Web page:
Recently I was investigating why the Color Computer 3 version of Arkanoid didn’t make any ricochet sounds when the ball bounced off an object in MAME. For an example of the game working properly see this video here: https://youtu.be/1eexgL5b4lo
After talking with the author of the game (Steve Bjork: name drop) he said the sound in question was being played by using the timer interrupt system in the machine. I disassembled the FIRQ handler and quickly found the problem. His playback routine did two things: it wrote a value to the DAC, and determined the proper amount of time to wait before the next DAC update. It did not update the DAC at a constant frequency.
Here is what the ISR did, in the order it did them:
1. Acknowledge the interrupt.
2. Write the new timer delay to the register
3. Enable the interrupt again.
4. Write the value to the DAC.
5. Determine the next timer delay and store it for the next interrupt.
The problem was the first time the ISR was called: It wrote a zero for the amount of delay to the next interrupt, because the delay isn’t properly determined until then end of the ISR. Documentation about the CoCo 3 hardware says this should stop the timer interrupt. And that is what MAME did. But this is not what real hardware does. On real hardware you get an immediate re-aserting of the interrupt when the timer value is set to zero. On the second interrupt the sound system is properly initialized, real timer values were being written, and samples are being sent to the DAC.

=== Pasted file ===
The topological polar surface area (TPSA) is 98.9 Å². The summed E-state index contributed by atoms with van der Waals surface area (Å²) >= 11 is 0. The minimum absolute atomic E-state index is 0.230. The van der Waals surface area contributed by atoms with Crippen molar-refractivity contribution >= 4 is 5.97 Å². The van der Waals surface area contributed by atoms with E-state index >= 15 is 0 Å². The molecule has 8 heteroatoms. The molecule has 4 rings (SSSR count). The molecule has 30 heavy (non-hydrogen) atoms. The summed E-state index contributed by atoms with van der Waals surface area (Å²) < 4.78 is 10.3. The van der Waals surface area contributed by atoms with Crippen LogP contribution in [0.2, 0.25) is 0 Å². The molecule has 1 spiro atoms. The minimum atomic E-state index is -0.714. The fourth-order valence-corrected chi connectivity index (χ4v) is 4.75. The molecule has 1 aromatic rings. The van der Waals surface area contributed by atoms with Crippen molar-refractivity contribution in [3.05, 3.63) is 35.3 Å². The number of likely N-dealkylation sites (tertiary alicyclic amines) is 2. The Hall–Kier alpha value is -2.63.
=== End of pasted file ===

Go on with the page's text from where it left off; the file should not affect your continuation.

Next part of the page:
In order to find this problem I wrote some test programs. This helped me to fix the above bug, and also discover another bug in MAME. MAME tightly coupled the pulling of the F/IRQ line with setting the F/IRQ flag. On real hardware turning off the interrupt has no effect whether the flags are set.
The archive below is the test code I wrote. Three different routines that set up the timer interrupt. Every time the interrupt is fired the address $400 is incremented.
TEST1 sets up the slow timer with a value of $FFF. TEST2 sets up the fast timer with a value of $FFF. TEST3 sets up the slow timer with a value of $0. All three programs use polling to check if the timers fired (bug #2). TEST3 is the program that test a timer value of zero (bug #1).
Included are video files from my Color Computer 3 with an ’86 GIME. They show what the program display as they are running.